The Gulf Coast city pairs an array of world-class institutions with incredible architecture and outdoor recreation year-round.
Sarasota is the center of Florida’s “Cultural Coast,” a nickname given to the Tampa Bay region for its many world-class institutions and for the creative energy that flows through every aspect of Sarasota life. The source of that energy? It’s the combination of 251 sunny days every year, white sand beaches, emerald waters, the gorgeous barrier islands of Siesta Key, Lido Key, and Longboat Key, plus a laid-back lifestyle that unlocks limitless potential for living an inspired, active life.
Suzette Steiger and her late husband were world travelers of the first order. For two decades, the pair spent six months of every year chasing adventure — climbing Mt. Kilimanjaro, riding the Orient Express through the Gobi Desert, and scaling the cliffs of Petra, Jordan. “We collected wonderful pieces of furniture and curios from all over the world, and we had a chance to learn about so many different cultures from some of the best archeologists and curators in the field.”
When it came time to settle down, Sarasota was top of mind. The couple had often wintered on Anna Maria Island, a sunny respite from snowy Michigan and Chicago, where they lived the rest of the year. And the more they came, the more they loved the area. “The city has a small footprint, but there’s just so much culture. I can walk everywhere and easily head to the theater, a concert, or a museum, without ever getting in a car,” said Steiger.
Finding a suitable permanent address that matched their needs and sensibilities was an exacting task. But with the help of Corcoran Dwellings broker-owner Marc Rasmussen, they found a perfect spot in Sarasota for themselves, their collections, and their passions.
“The city has a small footprint, but there’s just so much culture.”
Ca’ d’Zan, designed by Dwight James Baum for circus magnate John Ringling. A Sarasota landmark, the Venetian Gothic palazzo today houses the John and Mable Ringling Museum of Art.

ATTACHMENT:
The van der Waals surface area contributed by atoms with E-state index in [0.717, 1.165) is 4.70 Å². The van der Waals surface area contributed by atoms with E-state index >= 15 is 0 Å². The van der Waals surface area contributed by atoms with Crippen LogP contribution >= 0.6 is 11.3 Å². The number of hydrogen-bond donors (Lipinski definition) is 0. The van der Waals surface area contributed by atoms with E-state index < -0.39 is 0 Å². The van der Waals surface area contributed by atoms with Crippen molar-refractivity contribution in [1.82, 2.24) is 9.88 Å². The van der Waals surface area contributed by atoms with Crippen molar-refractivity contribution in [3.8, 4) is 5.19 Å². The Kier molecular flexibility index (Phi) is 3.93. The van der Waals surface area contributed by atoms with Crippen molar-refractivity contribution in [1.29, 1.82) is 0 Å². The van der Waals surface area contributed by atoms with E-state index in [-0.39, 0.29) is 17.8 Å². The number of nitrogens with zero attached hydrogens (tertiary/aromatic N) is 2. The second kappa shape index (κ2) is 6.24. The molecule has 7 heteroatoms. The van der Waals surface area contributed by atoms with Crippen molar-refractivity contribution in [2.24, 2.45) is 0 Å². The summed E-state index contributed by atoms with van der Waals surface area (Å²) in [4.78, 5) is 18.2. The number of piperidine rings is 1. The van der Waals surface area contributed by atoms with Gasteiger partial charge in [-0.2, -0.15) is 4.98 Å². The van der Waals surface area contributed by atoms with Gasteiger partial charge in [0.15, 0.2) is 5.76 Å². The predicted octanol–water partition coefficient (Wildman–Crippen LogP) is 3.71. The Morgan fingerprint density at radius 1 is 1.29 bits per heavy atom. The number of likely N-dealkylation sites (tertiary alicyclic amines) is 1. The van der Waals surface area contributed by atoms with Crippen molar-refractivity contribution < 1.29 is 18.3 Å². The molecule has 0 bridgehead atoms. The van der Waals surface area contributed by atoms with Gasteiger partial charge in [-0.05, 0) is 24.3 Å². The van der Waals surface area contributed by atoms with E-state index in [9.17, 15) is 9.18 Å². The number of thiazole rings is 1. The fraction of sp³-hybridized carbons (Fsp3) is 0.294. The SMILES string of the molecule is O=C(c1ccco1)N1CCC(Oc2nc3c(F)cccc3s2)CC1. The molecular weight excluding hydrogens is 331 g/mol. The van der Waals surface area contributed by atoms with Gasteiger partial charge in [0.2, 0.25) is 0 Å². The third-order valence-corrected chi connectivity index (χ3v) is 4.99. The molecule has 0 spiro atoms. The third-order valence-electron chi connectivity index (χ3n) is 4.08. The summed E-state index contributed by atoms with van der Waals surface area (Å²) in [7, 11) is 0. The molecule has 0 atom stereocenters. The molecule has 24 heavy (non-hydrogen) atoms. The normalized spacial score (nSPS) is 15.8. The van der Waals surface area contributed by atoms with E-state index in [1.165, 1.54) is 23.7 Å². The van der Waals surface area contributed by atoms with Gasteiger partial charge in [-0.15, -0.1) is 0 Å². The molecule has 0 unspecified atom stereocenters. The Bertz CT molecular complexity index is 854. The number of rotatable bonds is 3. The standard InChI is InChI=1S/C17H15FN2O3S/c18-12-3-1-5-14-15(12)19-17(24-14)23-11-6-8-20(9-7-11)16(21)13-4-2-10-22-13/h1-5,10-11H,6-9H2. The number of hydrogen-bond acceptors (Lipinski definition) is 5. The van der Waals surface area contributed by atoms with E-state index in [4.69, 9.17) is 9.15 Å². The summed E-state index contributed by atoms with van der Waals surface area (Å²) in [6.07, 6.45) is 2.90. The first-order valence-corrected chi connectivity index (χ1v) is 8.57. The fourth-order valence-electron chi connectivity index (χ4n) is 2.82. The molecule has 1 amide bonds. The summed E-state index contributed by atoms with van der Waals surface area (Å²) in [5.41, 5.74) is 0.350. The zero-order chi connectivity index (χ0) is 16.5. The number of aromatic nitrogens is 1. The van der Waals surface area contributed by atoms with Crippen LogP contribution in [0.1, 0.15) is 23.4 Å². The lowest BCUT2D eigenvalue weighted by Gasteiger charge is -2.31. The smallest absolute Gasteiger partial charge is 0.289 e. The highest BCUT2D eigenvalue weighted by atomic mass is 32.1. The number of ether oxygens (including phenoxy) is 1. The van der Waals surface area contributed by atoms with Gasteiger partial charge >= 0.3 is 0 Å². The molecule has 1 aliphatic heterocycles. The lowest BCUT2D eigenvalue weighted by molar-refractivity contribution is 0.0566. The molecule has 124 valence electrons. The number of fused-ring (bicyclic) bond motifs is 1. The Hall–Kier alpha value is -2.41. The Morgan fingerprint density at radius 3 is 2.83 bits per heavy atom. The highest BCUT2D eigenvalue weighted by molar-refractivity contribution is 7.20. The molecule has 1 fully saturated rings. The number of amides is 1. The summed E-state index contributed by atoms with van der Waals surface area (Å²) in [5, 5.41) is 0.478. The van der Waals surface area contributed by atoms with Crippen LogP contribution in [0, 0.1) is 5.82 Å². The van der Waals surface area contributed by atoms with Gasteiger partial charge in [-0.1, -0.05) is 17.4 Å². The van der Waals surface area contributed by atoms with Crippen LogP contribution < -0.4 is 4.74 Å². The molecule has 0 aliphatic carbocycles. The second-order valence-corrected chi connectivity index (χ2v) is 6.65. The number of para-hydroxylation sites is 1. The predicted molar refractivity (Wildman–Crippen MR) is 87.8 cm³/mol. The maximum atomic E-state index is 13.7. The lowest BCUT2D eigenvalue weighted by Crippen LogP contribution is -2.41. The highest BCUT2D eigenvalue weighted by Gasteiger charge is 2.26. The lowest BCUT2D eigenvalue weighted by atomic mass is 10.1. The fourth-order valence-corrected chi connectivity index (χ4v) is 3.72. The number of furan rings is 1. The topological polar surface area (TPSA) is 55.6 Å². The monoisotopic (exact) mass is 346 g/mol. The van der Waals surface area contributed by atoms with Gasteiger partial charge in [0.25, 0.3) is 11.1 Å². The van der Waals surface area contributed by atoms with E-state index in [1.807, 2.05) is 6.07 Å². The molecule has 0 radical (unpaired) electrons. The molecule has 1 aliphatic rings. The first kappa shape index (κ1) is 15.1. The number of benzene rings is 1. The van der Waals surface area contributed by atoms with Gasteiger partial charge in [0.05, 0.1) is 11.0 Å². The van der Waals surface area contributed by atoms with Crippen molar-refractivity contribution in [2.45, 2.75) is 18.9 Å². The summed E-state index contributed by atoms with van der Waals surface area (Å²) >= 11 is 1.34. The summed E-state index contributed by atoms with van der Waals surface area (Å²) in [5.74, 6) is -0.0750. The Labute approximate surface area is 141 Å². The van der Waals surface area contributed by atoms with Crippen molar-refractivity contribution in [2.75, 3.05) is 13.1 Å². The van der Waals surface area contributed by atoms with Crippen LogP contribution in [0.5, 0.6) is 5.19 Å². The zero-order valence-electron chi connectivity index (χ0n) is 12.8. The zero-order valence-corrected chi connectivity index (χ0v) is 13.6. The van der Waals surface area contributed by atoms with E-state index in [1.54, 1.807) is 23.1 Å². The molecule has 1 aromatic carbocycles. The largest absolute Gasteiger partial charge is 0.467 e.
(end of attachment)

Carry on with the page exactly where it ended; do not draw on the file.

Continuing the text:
Rasmussen, whose finance and mortgage background led him to real estate in 1998, founded the company with a simple vision: a digital-first real estate experience designed around the specific lifestyle needs of every client. Their team of property advisors, co-led by St. Petersburg power broker Liane Jamason, has a knack for finding homes that match even the most demanding criteria.
“If you came to us and said, ‘Here’s what I’m looking for,’ we could immediately narrow your search down to about five neighborhoods,” said Rasmussen. “And within just a few minutes, we’d know the best places to start showing you houses.”
Sarasota and its surrounding communities abound with architectural gems for all tastes, from mid-century modern homes like 7950 52nd Street in Pinellas Park (left) to classics like the c.1917 Grove House on Eagle Lake (right). Both are listed for sale with Corcoran Dwellings.
That sixth sense, backed by dedication, communication, and unparalleled local expertise, was invaluable to Steiger. “Anything we asked of him, he did,” Steiger remarked. “He never gave up.”
Once the couple was fully moved into their house, Steiger felt an immediate sense of community. She became deeply involved with the Sarasota chapter of Impact100, a philanthropic women’s group that funds transformational grants to nonprofits in Sarasota and Manatee Counties. “There are members who have lived in Sarasota their whole lives, while many are new transplants, and we span every age group,” Steiger shared. “I joined after my husband passed away, and this group has become my savior.” Corcoran Dwellings is also supporter of Impact100 Sarasota, a part of the firm’s commitment to the community.
Sarasota’s Siesta Beach was named “#1 Beach in America” by TripAdvisor’s 2020 Travelers’ Choice™ Awards.
An avid kayaker, Steiger enjoys launching from her home dock to peruse Sarasota’s many architectural treasures by sea, whether it’s the midcentury modern showpieces produced by the Sarasota School or her favorite old Florida houses from the early 1900s with their big verandas and distinctive Floridian vernacular architecture.
“With the world of information at our fingertips, it’s easier than ever for today’s buyers to shape a clear vision of their perfect home,” added Rasmussen. “We can take out the guesswork and save valuable time in making that vision a reality.”